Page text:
“If we don’t hear anything within 14 days we will advise you that the entity will not receive further payments under this entitlement,” the tax office email said.
“If you have made an honest mistake you may not have to repay amounts you have already received.”
One sole trader who suffered an almost 100 per cent drop in income said he and his partner were never asked to supply either of the two pieces of information at the time of application.
The application form only asked whether revenue had dropped and whether the business traded in the previous year.
“We were sweating bullets when we saw the email and [my partner was] convinced that, through no fault of her own, she had put the family $10,000 in debt,” he said.
On Tuesday morning, the couple, who have two children, asked the ATO to urgently resolve the matter and provided a profit/loss statement to prove their company was eligible.
“Basically we’ve been banking on JobKeeper until September. School fees have gone back up and the mortgage is on hold until August,” he said.
“It’s a bit of a perfect storm coming together, which will have a terrible effect on some families. We’re lucky to have one person with secure employment, at the moment anyway.”
Ken Phillips, a small business advocate who runs non-profit group Self Employed Australia, said it made sense the business was not able to satisfy the two requirements, indicating many of the 8000 letters could have been sent to small businesses in a similar situation.
Many of these businesses who have never lodged a tax return may be in the process of doing so as the new financial year begins. However, tax returns are due by October 31 and businesses targeted by the letters may not submit their return within the two-week cut-off period they have been given to prove their eligibility.
Mr Phillips last week gave evidence to the federal parliamentary tax and revenue committee on what he believes to be problems with the ATO’s enforcement of the $70 billion JobKeeper scheme, which is set to wind up in September but is expected to be refined to target hard-hit industries.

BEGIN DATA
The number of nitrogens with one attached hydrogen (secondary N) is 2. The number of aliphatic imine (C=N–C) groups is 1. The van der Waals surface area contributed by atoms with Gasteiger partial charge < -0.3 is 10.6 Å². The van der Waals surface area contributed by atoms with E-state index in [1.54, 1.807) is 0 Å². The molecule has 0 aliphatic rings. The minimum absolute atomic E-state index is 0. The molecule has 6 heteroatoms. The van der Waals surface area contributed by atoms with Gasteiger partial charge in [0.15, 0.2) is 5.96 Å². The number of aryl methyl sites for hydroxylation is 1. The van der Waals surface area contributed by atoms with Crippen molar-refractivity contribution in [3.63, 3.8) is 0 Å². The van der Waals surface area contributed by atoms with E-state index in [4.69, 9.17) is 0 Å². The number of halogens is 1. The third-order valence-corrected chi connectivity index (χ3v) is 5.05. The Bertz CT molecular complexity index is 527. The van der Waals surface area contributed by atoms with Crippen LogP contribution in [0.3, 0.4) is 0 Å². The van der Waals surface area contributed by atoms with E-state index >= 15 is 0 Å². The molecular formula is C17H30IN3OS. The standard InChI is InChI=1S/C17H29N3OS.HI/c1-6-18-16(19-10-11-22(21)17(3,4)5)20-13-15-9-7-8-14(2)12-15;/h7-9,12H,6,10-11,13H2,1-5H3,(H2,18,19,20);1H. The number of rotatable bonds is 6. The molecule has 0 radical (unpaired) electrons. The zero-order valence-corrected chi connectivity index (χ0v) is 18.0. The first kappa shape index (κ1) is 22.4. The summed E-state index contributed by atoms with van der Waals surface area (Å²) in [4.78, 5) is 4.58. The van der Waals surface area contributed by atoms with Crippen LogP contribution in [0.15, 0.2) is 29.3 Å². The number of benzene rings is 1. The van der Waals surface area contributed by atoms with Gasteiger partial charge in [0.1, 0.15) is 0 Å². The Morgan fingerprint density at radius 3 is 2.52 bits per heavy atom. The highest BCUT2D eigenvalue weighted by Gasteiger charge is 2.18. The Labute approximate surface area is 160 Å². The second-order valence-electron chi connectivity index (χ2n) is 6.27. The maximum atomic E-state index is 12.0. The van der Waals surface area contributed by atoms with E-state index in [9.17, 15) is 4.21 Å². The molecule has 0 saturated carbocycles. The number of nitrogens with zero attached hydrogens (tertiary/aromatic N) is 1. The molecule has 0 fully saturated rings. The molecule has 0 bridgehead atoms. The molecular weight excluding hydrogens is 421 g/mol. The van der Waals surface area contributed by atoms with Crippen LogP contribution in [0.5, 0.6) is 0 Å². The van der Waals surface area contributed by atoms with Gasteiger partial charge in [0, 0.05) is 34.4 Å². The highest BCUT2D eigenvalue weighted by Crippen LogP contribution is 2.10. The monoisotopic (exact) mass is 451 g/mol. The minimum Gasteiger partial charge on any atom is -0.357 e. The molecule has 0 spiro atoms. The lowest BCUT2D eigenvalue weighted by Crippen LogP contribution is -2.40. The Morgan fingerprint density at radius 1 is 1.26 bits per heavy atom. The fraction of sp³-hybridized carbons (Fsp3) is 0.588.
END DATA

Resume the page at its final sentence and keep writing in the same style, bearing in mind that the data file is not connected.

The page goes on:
“We’re running a high risk of a robo-debt type situation re-emerging. The ATO did 530,000 automated audits that raised further money, but where was the checking?” he said.
“This is the same situation, they’re automated audits of the JobKeeper. They’ve got configurations and the computer spits it out. Its assumptions.
“If they get something wrong and don’t back it up with manual checking, we’ve got an out-of-control system.”
A tax office spokeswoman denied Mr Phillips claims, saying each sole traders’ ABN start date, business activity statement and tax return were manually reviewed before sending correspondence.
The purpose of the letters, the spokeswoman said, was to seek information from businesses which the ATO may not be aware of to support payments.
“We undertake manual checks within the identified groups to assure that the rules and criteria give us confidence that, on the information that the ATO has, we are writing to the correct clients and that the communication best suits their apparent circumstances,” the spokeswoman said.
“As the letter states, if an entity believes they meet the entitlement criteria they should phone the ATO,” she said.
“The ATO will work with individuals to avoid and overcome honest mistakes and we will be reasonable and flexible where there have been honest mistakes.”
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Paul is a reporter for The Age.